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Marc-Andre Fleury’s agent blasts NHL concussion spotter protocol

Allan Walsh and the NHL have a long and contentious history together on the topic of concussions.

The powerful player agent is an outspoken critic of the league, and he put it on blast again Friday.

Walsh, whose client list includes Golden Knights goaltender Marc-Andre Fleury, sent out a series of tweets from his verified account specifically aimed at the NHL’s concussion spotter system.

“I just want to be very clear. I am not in any way, what I said yesterday, referencing any specific client or in any way referencing any specific club,” Walsh said Saturday. “It is the league-wide implementation of the concussion spotter protocol that I am criticizing because it is not being applied properly.

“And, like I said, the way the NHL is allowing players to remain in games is a joke.”

Walsh wrote on Twitter that the NHL concussion spotter system is “Nothing but PR spin so (commissioner Gary) Bettman can claim the NHL cares about health and safety of players.”

He added, “Somehow I missed the part where goalies suffering blows to the head in game are exempt from NHL concussion spotters invoking protocols” and also posted the NHL’s news release from 2016 announcing the addition of spotters to the league’s concussion protocol.

“As far as I know, Allan has had nothing to do with our Concussion Protocol — either with respect to its design, it’s(sic) implementation or its execution,” NHL deputy commissioner Bill Daly said in an email. “Not sure he would have any knowledge or insight as to how it is supposed to operate or whether it has been effective or not. But he’s entitled to his opinion regardless of how ill-informed it is.”

The NHL’s concussion spotters came under scrutiny last week when Los Angeles Kings goaltender Jonathan Quick took a blow to the head late in the first period against Toronto and remained in the game for 1:44 of game time before being temporarily removed.

Walsh does not represent Quick.

Fleury suffered a concussion during the second period Oct. 13 against Detroit when he was bowled over by 6-foot-5-inch, 225-pound Anthony Mantha. Fleury allowed four goals in the third period of a 6-3 loss.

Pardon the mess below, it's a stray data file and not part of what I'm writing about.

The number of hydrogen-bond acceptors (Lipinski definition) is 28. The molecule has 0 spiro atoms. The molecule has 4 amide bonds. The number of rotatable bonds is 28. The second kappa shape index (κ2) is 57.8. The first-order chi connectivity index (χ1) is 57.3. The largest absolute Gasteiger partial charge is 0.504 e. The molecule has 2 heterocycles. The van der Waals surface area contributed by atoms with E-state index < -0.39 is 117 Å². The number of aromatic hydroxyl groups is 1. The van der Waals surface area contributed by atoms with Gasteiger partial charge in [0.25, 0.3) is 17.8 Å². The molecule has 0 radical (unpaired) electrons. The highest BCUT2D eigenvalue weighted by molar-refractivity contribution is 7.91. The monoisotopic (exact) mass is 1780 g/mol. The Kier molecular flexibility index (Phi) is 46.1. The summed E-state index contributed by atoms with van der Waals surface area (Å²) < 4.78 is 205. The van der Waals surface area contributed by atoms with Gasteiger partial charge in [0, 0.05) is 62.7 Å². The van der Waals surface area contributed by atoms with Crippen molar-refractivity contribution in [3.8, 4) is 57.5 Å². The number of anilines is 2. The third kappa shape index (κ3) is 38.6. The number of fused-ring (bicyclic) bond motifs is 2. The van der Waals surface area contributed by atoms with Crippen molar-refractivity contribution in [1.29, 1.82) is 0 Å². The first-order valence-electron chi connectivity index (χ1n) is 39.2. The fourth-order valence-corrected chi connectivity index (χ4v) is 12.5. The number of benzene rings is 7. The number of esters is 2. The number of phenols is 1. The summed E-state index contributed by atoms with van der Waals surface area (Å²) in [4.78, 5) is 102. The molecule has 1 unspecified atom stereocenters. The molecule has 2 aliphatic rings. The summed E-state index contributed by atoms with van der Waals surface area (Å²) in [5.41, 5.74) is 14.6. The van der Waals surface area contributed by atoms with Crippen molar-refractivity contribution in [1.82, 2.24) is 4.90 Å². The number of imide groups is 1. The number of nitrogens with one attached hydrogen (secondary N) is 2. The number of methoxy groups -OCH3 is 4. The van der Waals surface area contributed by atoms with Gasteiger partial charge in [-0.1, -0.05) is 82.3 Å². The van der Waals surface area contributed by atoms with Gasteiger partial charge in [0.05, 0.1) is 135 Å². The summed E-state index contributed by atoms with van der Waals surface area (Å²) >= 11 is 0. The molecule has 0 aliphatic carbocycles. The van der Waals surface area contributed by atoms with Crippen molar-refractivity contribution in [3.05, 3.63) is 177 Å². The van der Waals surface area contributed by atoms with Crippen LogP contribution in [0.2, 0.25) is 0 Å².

The Knights said Fleury passed all the in-game tests but showed concussion symptoms after the game, and he was placed on the injured-reserve list.

Walsh’s Twitter posts Friday came about 30 minutes after Knights coach Gerard Gallant told reporters Fleury would not travel with the team for the start of its six-game trip that begins Monday.

“The whole purpose is to take the judgment call on whether players need to be assessed by medical professionals on whether they possibly received a concussion away from them and take it completely out of their hands,” Walsh said. “And what you see happening across the NHL is the spotters are not taking players out of games for assessment.”

Kind Cap

Washington Capitals forward Alex Ovechkin was shopping with teammates in Edmonton on Friday when he noticed a homeless man without a shirt in the 50-degree weather.

Ovechkin went in a nearby store and bought him a coat, sweater and hat. After a local cafe posted on social media about the act of kindness, the NHL’s second-leading goal scorer was asked about it Saturday.

“It’s something I think where if you see a guy almost naked out there with that kind of temperature, I think every human can do something, you know?” Ovechkin said. “Warm coat or a shirt or whatever.”

Kevin’s Kryptonite

Anaheim Ducks tough guy Kevin Bieksa landed a “Superman” punch in his one-sided fight with Philadelphia’s Radko Gudas last week.

It’s not the first time Bieksa has used the technique, which is common in MMA and Roman Reigns’ WWE matches.

Unfortunately for Bieksa, he injured his hand in the scrap and is out for an extended period.

Contact David Schoen at dschoen@reviewjournal.com or 702-387-5203. Follow @DavidSchoenLVRJ on Twitter.

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